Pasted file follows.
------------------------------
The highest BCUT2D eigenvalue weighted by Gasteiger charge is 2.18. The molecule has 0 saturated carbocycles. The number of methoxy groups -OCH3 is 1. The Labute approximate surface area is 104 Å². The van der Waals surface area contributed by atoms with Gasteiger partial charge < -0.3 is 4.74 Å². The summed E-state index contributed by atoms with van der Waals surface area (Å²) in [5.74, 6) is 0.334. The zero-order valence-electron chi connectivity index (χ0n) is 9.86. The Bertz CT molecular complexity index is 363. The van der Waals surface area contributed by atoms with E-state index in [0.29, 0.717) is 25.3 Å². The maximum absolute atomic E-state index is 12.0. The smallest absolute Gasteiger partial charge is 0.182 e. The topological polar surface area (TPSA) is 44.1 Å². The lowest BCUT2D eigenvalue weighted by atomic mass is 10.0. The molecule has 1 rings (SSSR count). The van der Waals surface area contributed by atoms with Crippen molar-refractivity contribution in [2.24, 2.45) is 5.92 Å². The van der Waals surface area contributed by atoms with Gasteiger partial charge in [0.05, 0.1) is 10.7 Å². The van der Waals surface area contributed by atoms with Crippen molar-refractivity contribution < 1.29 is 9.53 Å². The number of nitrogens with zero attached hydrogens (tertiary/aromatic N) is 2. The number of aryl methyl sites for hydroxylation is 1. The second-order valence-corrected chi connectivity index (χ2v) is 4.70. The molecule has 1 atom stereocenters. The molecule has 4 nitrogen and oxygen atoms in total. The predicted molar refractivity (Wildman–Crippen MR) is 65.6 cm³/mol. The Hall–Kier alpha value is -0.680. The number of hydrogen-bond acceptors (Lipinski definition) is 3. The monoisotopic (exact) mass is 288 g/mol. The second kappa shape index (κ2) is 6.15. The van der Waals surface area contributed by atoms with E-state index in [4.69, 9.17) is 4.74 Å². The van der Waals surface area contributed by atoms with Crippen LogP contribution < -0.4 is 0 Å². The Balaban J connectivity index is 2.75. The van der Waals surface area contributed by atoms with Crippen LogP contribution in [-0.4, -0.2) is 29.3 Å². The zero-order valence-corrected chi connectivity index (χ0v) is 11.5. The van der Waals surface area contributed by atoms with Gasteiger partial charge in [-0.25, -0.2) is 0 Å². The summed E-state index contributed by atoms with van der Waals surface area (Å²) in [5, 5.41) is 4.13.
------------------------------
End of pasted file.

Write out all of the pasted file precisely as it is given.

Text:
The highest BCUT2D eigenvalue weighted by Gasteiger charge is 2.18. The molecule has 0 saturated carbocycles. The number of methoxy groups -OCH3 is 1. The Labute approximate surface area is 104 Å². The van der Waals surface area contributed by atoms with Gasteiger partial charge < -0.3 is 4.74 Å². The summed E-state index contributed by atoms with van der Waals surface area (Å²) in [5.74, 6) is 0.334. The zero-order valence-electron chi connectivity index (χ0n) is 9.86. The Bertz CT molecular complexity index is 363. The van der Waals surface area contributed by atoms with E-state index in [0.29, 0.717) is 25.3 Å². The maximum absolute atomic E-state index is 12.0. The smallest absolute Gasteiger partial charge is 0.182 e. The topological polar surface area (TPSA) is 44.1 Å². The lowest BCUT2D eigenvalue weighted by atomic mass is 10.0. The molecule has 1 rings (SSSR count). The van der Waals surface area contributed by atoms with Crippen molar-refractivity contribution in [2.24, 2.45) is 5.92 Å². The van der Waals surface area contributed by atoms with Gasteiger partial charge in [0.05, 0.1) is 10.7 Å². The van der Waals surface area contributed by atoms with Crippen molar-refractivity contribution < 1.29 is 9.53 Å². The number of nitrogens with zero attached hydrogens (tertiary/aromatic N) is 2. The number of aryl methyl sites for hydroxylation is 1. The second-order valence-corrected chi connectivity index (χ2v) is 4.70. The molecule has 1 atom stereocenters. The molecule has 4 nitrogen and oxygen atoms in total. The predicted molar refractivity (Wildman–Crippen MR) is 65.6 cm³/mol. The Hall–Kier alpha value is -0.680. The number of hydrogen-bond acceptors (Lipinski definition) is 3. The monoisotopic (exact) mass is 288 g/mol. The second kappa shape index (κ2) is 6.15. The van der Waals surface area contributed by atoms with E-state index in [4.69, 9.17) is 4.74 Å². The van der Waals surface area contributed by atoms with Crippen LogP contribution < -0.4 is 0 Å². The Balaban J connectivity index is 2.75. The van der Waals surface area contributed by atoms with Crippen LogP contribution in [-0.4, -0.2) is 29.3 Å². The zero-order valence-corrected chi connectivity index (χ0v) is 11.5. The van der Waals surface area contributed by atoms with Gasteiger partial charge in [-0.25, -0.2) is 0 Å². The summed E-state index contributed by atoms with van der Waals surface area (Å²) in [5, 5.41) is 4.13.